|Most speedometer errors are proportional to the car's actual speed. A fixed error, such as a constant 20 mph regardless of speed, pretty much has to be a fault in the speedometer itself.
First, verify that a PO has not installed an incorrect speedometer. The proper part for a US-market car is a Smiths SN-5230/00 1000 (sometimes marked SNT-5230/00 1000), which will be visible along the bottom of the speedo dial (see attached photo). The 1000 indicates that the speedo is scaled for 1000 cable revolutions per mile. Since one mile per minute is 60 miles an hour, if the cable rotates 1000 times in one minute, the speedo should indicate 60 mph. You can test this if you have, say, a drill press that turns at a known rotational speed -- simply insert the transmission end of the speedo cable into the drill chuck and activate the drill.
If your speedometer calibration is off, a speedo repair shop should be able to correct it for a reasonable fee. If the speedo is broken, finding a (hopefully functional) used replacement on eBay is probably the most cost-effective approach. Bear in mind that replacing a speedo generally raises some minor legal issues if/when the car is sold.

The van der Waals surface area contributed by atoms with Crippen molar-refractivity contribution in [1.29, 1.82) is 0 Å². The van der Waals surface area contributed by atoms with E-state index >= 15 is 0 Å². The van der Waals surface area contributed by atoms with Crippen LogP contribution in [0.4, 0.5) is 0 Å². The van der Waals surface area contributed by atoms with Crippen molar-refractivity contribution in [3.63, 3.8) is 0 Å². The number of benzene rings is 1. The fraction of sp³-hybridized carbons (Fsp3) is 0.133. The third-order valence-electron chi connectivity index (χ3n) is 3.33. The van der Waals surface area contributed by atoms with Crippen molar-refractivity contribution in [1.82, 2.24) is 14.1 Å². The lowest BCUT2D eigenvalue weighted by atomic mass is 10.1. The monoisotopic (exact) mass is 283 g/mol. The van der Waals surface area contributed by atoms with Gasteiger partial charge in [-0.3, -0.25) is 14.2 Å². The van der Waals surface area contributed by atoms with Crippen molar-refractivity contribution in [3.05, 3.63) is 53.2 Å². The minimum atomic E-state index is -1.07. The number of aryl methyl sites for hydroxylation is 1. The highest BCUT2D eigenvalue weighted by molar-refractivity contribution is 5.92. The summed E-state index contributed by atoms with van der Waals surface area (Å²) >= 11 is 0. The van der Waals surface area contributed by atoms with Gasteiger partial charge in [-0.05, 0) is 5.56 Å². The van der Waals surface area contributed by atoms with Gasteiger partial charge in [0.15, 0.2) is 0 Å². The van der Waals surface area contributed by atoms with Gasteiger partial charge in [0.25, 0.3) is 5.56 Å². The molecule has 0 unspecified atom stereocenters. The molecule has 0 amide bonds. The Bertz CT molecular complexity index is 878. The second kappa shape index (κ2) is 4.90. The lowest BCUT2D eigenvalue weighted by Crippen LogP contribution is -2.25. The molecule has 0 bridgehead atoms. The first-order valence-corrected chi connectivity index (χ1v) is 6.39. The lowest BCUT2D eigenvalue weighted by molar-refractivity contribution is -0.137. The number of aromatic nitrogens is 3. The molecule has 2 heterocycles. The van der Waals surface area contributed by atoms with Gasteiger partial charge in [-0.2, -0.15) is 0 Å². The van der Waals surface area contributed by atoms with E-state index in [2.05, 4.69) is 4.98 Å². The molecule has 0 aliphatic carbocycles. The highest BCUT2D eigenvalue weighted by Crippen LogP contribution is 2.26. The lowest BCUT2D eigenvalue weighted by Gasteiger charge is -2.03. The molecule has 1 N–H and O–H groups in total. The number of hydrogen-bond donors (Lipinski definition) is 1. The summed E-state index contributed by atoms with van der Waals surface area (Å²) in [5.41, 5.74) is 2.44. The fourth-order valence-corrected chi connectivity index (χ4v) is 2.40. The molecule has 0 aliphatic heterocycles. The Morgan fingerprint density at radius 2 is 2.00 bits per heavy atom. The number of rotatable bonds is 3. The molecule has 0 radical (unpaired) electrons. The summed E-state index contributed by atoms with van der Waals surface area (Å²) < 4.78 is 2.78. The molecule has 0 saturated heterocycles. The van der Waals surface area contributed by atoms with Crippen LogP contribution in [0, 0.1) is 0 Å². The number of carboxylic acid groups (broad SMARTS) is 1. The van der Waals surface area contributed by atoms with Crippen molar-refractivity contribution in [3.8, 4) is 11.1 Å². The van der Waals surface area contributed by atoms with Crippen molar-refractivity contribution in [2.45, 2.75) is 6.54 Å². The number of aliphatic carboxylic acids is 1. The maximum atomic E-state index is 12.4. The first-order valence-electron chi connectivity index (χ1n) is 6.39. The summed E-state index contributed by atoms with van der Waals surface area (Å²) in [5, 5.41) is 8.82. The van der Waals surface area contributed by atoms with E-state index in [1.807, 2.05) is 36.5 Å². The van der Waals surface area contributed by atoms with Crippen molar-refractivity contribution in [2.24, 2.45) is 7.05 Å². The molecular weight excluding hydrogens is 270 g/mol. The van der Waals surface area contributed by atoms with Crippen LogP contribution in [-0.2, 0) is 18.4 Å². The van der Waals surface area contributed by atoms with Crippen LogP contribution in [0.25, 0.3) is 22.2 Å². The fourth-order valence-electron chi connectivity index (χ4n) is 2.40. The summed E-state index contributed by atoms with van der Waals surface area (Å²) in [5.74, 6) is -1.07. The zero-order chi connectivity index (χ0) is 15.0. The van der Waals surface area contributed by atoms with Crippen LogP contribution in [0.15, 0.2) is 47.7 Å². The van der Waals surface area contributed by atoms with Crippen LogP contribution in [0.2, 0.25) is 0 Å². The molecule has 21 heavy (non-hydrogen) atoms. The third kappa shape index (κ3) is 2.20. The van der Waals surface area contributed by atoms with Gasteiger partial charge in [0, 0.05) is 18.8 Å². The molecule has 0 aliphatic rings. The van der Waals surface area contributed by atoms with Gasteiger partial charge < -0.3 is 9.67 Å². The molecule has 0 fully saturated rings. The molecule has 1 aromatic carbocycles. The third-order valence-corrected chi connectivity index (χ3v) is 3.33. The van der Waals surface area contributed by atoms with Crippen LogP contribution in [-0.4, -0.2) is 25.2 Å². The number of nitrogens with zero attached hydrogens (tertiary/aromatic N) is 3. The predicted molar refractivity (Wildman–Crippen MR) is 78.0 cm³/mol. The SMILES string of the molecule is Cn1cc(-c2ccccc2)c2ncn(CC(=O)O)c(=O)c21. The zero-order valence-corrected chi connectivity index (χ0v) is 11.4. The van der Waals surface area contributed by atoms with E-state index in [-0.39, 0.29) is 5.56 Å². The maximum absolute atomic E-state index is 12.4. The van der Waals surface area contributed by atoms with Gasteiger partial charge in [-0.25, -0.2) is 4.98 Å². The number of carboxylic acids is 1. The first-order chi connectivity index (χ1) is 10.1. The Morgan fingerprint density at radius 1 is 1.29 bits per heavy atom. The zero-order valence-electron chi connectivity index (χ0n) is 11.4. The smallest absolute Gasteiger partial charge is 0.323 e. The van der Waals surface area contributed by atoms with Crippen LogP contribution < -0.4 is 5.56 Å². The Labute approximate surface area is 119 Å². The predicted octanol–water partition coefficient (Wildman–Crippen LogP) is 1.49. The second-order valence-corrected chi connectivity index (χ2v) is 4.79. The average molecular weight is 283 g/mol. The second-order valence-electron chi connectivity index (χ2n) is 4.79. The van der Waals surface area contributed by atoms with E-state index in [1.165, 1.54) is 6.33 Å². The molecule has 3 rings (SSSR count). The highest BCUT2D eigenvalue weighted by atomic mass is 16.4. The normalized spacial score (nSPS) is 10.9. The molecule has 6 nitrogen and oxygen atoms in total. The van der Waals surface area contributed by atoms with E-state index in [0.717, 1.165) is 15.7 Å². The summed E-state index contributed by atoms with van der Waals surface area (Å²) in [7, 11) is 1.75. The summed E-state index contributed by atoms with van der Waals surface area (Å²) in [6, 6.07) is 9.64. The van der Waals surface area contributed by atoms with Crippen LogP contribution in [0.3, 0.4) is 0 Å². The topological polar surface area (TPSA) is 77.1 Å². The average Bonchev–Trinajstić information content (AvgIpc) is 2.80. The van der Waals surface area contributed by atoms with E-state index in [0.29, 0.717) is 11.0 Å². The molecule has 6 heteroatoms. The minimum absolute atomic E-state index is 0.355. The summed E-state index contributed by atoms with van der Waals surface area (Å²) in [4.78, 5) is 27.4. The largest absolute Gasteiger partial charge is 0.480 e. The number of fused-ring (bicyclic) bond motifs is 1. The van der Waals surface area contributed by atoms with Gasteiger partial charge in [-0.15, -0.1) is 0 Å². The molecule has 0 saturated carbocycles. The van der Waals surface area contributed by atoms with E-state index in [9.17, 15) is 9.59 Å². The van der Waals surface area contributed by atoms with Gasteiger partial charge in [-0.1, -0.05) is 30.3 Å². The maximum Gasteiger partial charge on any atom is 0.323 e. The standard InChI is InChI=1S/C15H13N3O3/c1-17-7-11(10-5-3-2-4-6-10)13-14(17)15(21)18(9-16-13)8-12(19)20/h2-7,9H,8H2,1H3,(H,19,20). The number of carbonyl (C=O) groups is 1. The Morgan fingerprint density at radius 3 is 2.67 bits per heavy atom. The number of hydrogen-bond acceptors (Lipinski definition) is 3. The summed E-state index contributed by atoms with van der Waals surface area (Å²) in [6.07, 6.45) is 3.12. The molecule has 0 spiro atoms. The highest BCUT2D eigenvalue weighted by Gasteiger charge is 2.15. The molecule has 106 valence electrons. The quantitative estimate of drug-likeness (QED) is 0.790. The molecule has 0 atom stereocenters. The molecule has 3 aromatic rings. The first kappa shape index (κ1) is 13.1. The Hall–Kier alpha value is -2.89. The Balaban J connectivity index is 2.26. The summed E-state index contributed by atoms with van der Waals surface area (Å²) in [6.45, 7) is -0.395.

IIRC, the 205-series tires often used on JHs are about 2% smaller in diameter than the original 185 series tires, so that when the former are installed the speedo will read 2% over the actual speed. The 4-speed rear end gear ratio is 3.727 while the 5-speed rear end is 3.45, so if a PO has swapped transmissions or rear ends (but not both) you could have an 8% reading error, the direction depending on what exactly was changed. Finally, while I'm not familiar with the speedo drive gear ratios available for either the 4- or 5-speed transmissions, but installation of the wrong gear might conceivably give an error of perhaps as much as 20%.
If you'll add your location to your profile, it's possible that a JH owner near you can recommend a trustworthy speedo shop or perhaps just the ones to avoid.
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